Plot: Marko and Alana are still on the run with their baby Hazel, when they are unexpectedly joined by none other than Marko’s parents. They are at least as critical of Marko’s liaison with a woman from Landfall as the rest of the universe seems to be, but they also won’t just give up their grandchild. So they make their way together towards the writer who inspired Alana and Marko to give their love a chance in the first place.
The second Volume of Saga manages to keep up the already high quality of the first volume while expanding the world and upping the stakes. It is simply excellent.
Plot: Sisters Elinor (Emma Thompson) and Marianne (Kate Winslet) couldn’t be any more different. Elinor is always calm, collected and responsible, while Marianne is passionate and impulsive. It is no surprise that they find very different men to like as well – Elinor falling for Edward Ferrars (Hugh Grant) and Marianne for Willoughby (Greg Wise). But whether they will be lucky with their loves is another question entirely.
I am honestly surprised that I never reviewed this film here on this blog so far – I am sure I have watched it several times since I started this blog. Be that as it may, it is one of my favorite films and I don’t know how many times I saw it already. But I love it every time I watch it again and this time is no different.
I really love the film (I’m rather surprised that I never reviewed it here), so when I heard that the script was published, and that there was even additional material in the form of Thompson’s diaries for the production, I knew I had to track it down. And I’m absolutely glad I did. The script itself is an extremely nice read, but the real treat are the diaries – a warm look behind the scenes with a wonderful sense of humor.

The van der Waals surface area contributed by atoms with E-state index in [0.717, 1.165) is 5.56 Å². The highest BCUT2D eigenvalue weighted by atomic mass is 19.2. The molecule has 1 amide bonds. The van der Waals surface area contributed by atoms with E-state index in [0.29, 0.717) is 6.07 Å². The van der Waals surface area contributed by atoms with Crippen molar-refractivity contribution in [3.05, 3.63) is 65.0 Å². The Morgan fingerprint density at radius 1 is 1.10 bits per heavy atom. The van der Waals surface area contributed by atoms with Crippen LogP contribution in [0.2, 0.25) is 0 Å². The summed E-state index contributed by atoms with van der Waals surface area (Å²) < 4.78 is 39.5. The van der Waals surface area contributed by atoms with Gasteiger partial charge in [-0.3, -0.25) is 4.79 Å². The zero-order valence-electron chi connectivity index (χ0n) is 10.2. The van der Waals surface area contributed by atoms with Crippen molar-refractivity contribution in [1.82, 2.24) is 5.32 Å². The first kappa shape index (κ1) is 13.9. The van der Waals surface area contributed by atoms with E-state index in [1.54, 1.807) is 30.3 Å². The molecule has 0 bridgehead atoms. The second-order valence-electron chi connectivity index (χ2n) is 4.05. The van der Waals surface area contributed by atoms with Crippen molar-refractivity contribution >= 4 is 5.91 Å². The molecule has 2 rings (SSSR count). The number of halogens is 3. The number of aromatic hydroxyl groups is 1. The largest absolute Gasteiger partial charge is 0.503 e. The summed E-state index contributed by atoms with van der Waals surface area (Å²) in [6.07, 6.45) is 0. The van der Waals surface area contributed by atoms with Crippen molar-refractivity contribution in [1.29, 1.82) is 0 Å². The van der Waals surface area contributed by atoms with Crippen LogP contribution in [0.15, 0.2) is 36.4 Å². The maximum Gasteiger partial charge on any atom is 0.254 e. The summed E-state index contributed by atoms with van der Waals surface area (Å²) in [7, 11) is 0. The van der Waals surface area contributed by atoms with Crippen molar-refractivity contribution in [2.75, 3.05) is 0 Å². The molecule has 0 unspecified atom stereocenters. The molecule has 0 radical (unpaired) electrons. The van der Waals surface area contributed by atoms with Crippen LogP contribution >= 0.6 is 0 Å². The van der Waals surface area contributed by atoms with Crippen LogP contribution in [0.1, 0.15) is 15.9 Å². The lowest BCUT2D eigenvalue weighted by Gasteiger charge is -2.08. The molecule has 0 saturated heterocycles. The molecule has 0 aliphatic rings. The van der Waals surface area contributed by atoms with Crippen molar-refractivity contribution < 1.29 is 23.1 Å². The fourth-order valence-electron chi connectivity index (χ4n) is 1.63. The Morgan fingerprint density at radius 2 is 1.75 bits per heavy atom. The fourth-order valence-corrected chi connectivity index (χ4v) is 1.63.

Plot: After the recent revelations about her world and herself, Leora is questioning everything. It appears that everything she ever knew is wrong. Saintstone’s Mayor Longsight hopes to use Leora to spy on the blanks in Featherstone, but Leora is not so sure that she can do it. Or that she should. But she can’t really say no, either. And so she leaves the only town she ever knew to try to learn more.
Spark is a really good sequel, a quick read that kept me engaged and gives Leora space to grow in a very understandable way. I liked it.
Plot: Landfall has been at war with its own moon Wreath for about forever and their war has spread out over the galaxy. In the middle of this war, there are Alanna, from Landfall, and Marko, from Wreath. They are in love. They just had a baby – a baby that no one with any say wants to see alive as it calls the entire war into question. But Alana and Marko are soldiers and they are good at their job. They are not about to give up that easily. Soon the entire galaxy seems to be at their heel.
Saga is absolutely excellent: wonderful worldbuilding, great characters, beautiful art. I am very intrigued and really need to know how things continue now.
Plot: John R. R. Tolkien (Harry Gilby) grows up poor and his mother (Laura Donnelly) dies early, so he and his brother get placed into foster care by Father Francis (Colm Meaney). They end up with a rich older woman who also fosters Edith (Mimi Keene) and John and Edith become good friends. The foster place also gives John the chance to attend a prestigious school where he shows great promise and becomes fast friends with Robert (Albie Marber), Christopher (Ty Tennant) and Geoffrey (Adam Bregman). Even after they grow up and attend different universities, John (Nicholas Hoult) remains friends with them (Patrick Gibson, Anthony Boyle, Tom Glynn-Carney). But World War I changes their plans.